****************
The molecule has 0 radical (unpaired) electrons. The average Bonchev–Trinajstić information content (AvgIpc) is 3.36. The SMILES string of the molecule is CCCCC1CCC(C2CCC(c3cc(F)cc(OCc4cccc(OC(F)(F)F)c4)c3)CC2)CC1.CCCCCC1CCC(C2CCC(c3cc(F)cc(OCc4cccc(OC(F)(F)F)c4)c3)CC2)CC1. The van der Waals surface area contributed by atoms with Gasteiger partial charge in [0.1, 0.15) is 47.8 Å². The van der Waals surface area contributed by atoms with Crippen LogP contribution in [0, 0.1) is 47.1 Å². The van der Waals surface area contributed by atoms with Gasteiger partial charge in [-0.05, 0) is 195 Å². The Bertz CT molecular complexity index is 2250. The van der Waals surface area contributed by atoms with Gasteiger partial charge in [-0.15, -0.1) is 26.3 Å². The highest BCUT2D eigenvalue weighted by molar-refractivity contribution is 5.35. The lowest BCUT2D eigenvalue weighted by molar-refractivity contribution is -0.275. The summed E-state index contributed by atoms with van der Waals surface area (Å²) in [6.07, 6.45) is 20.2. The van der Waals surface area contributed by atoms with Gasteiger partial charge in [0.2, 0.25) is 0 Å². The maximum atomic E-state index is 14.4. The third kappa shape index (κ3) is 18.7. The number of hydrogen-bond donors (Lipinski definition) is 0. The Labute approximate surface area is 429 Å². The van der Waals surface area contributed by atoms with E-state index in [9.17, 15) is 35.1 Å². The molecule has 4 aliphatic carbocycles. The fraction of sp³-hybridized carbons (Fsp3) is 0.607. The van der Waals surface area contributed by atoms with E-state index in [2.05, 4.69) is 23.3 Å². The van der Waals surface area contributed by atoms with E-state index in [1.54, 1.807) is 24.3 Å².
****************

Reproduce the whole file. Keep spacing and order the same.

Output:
The molecule has 0 radical (unpaired) electrons. The average Bonchev–Trinajstić information content (AvgIpc) is 3.36. The SMILES string of the molecule is CCCCC1CCC(C2CCC(c3cc(F)cc(OCc4cccc(OC(F)(F)F)c4)c3)CC2)CC1.CCCCCC1CCC(C2CCC(c3cc(F)cc(OCc4cccc(OC(F)(F)F)c4)c3)CC2)CC1. The van der Waals surface area contributed by atoms with Gasteiger partial charge in [0.1, 0.15) is 47.8 Å². The van der Waals surface area contributed by atoms with Crippen LogP contribution in [0, 0.1) is 47.1 Å². The van der Waals surface area contributed by atoms with Gasteiger partial charge in [-0.05, 0) is 195 Å². The Bertz CT molecular complexity index is 2250. The van der Waals surface area contributed by atoms with Gasteiger partial charge in [-0.15, -0.1) is 26.3 Å². The highest BCUT2D eigenvalue weighted by molar-refractivity contribution is 5.35. The lowest BCUT2D eigenvalue weighted by molar-refractivity contribution is -0.275. The summed E-state index contributed by atoms with van der Waals surface area (Å²) in [6.07, 6.45) is 20.2. The van der Waals surface area contributed by atoms with Gasteiger partial charge in [0.2, 0.25) is 0 Å². The maximum atomic E-state index is 14.4. The third kappa shape index (κ3) is 18.7. The number of hydrogen-bond donors (Lipinski definition) is 0. The Labute approximate surface area is 429 Å². The van der Waals surface area contributed by atoms with E-state index in [9.17, 15) is 35.1 Å². The molecule has 4 aliphatic carbocycles. The fraction of sp³-hybridized carbons (Fsp3) is 0.607. The van der Waals surface area contributed by atoms with E-state index in [2.05, 4.69) is 23.3 Å². The van der Waals surface area contributed by atoms with E-state index in [1.54, 1.807) is 24.3 Å².